What I do has nothing to do with %’s. I can’t figure out stuff like that in my head so I just tip very generously. If someone gives me horrible service, I’ll leave a paltry tip. I could really care less if someone yelled at me or followed me to the parking lot. I’d tell them why and hope they’d learn. Some things really bother me and some don’t. I can’t stand food not coming at the same time or waiting a long time for a drink or the check. Or if they’re out of everything everyone has looked forward to. This might not be all their fault but they’re the ones on the front line and therefore, they get all the heat.

    That brings me to your question of, if they have to feed their family and they’re depending on the customers to tip above and beyond and tip outrageously, then you have to bowl them over or find a different job. I mean I didn’t do a job and then rely on other people to make up the hourly wage. That’s not really right.

    Why is this allowed? What about the cooks and such? Do they make this much under minimum wage? I’m not sure any more.

    I hate to sound cold but I do tip very well. I tip very well for the dog groomer and my hair lady and my cleaning lady. I don’t tip to make up for them not making a certain hourly wage. If they pick that job, that’s their choice but I won’t tip just for the sake of it. I believe tipping is an earned thing.

  2. SKL says:

    99% of the time, I tip between 15% and 20%. I think it is good that they allow lower minimum wages for wait staff and expect the difference to be made up in tips. This should be an incentive for the wait staff to learn and implement methods to make my restaurant experience as pleasant as possible. So for that reason, I will tip 25 cents for bad service. 25 cents means no, I did not forget to tip, YOU forgot that you are here to serve. Do better next time. There have only been a few times when I’ve done that, but I really feel it’s my duty when it’s called for. If the service is mediocre but not horrible, I will tip like 14% just to make them wonder what they didn’t do right.

    When I was on a very tight budget myself, 15% was a lot for me, but I would pay it unless service was bad. If I could not afford it, I did not go out to eat. But once I had a few bucks left over after paying my bills, I started tipping 20% for women who did a good job. Notice I said “women.” That’s because male servers always seem to make more money for less work – usually they work at establishments where the food costs more, etc. If my meal cost $50 and my guy serve did his job right, he’s gonna get a lot more money than a great female server will get where my meal costs $15. I really don’t understand why most servers in the really expensive restaurants are men, and most in the cheaper places are women. You know it isn’t because men generally make better servers or work harder. Maybe there’s an “old boys’ network” at fancy restaurants? Anyway, I try to even it out a little by tipping a good waitress 20% and a comparable male waiter 15%.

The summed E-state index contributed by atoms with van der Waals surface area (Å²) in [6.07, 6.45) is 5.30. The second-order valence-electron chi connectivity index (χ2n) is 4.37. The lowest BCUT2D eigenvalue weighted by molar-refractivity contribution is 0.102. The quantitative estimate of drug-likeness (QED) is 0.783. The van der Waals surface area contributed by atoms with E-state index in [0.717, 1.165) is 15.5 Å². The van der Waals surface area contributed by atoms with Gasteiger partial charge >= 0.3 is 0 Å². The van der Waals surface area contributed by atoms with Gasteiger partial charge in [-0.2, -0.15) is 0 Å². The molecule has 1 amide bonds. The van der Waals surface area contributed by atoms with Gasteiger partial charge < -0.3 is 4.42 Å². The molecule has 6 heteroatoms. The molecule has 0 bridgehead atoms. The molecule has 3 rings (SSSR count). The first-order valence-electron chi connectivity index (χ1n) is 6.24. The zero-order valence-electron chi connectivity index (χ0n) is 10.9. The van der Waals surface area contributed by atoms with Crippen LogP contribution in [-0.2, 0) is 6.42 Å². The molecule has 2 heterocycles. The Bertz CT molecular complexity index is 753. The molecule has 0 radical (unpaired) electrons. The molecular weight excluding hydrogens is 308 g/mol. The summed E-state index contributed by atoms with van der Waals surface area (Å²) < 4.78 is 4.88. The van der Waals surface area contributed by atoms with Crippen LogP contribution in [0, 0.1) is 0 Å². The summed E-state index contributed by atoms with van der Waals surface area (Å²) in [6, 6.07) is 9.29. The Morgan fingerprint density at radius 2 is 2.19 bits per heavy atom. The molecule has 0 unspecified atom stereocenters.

I usually don’t tip outside of restaurants / hair stylists / taxi / maids. Those guys who shuffle your luggage around (whether you want them to or not) probably make more money per hour than I do. I usually do not need their help, so if they decide to help me, I will say “thank you” and they can get their tips from their fellow men (who are probably charging it on their corporate accounts). On the other hand, I will tip for good maid service. Once again, we’re talking about someone who is probably making minimum wage for working her butt off. It makes me sick to think that the man pushing bags around in a shiny uniform is probably making more than 10x what is earned by the maids who clean up after slobs all day, and get fired if they don’t clean fast enough.

  3. LVISS says:

    In almost all hotels here there is a board requesting the customers to pay the bill only at the counters .Not prevalent upto medium sized hotels.Bearers also dont hang around expecting tips.
    Only those people who have lot of money must have started this trend of tipping which is actually paying for the assigned duty twice. This tipping thing is only in star hotels. I never go to any star hotel .

  4. Just a Mom says:

    Tipping has always irked me ever since I was a kid! If someone does a great job they should get a great tip. But if they do a crappy job they should get a crappy tip. I have been known to only leave a penny for very poor service. Maybe they will learn from their mustake and do better next time.

  5. Tasneem R says:

    Well I think it should be completely a matter of choice for the customer . Tipping shouldn’t be compulsory and even if it’s made compulsory , there shouldn’t be any fixed tip , at least this should be left for the customer to decide as to how much he wanna pay.
    Just a fun test –
    Stingy or generous – find out!
    http://www.3smartcubes.com/pages/tests/cheapskate/cheapskate_instructions.asp

  6. Sue says:

    I do tip and it’s usually around 20% b/c I can figure that out quicker! My girlfriends and I go out to eat once a month and there was one restaurant that had the crappiest service EVER! We all left $0.25 and practically ran out of there. I have never been in a job where tips were accepted/expected and I’m glad I wasn’t. I do think that it’s the employers job to give a fair wage. I, as your customer, should not have to make up the difference b/c you, the employer, can get away with it.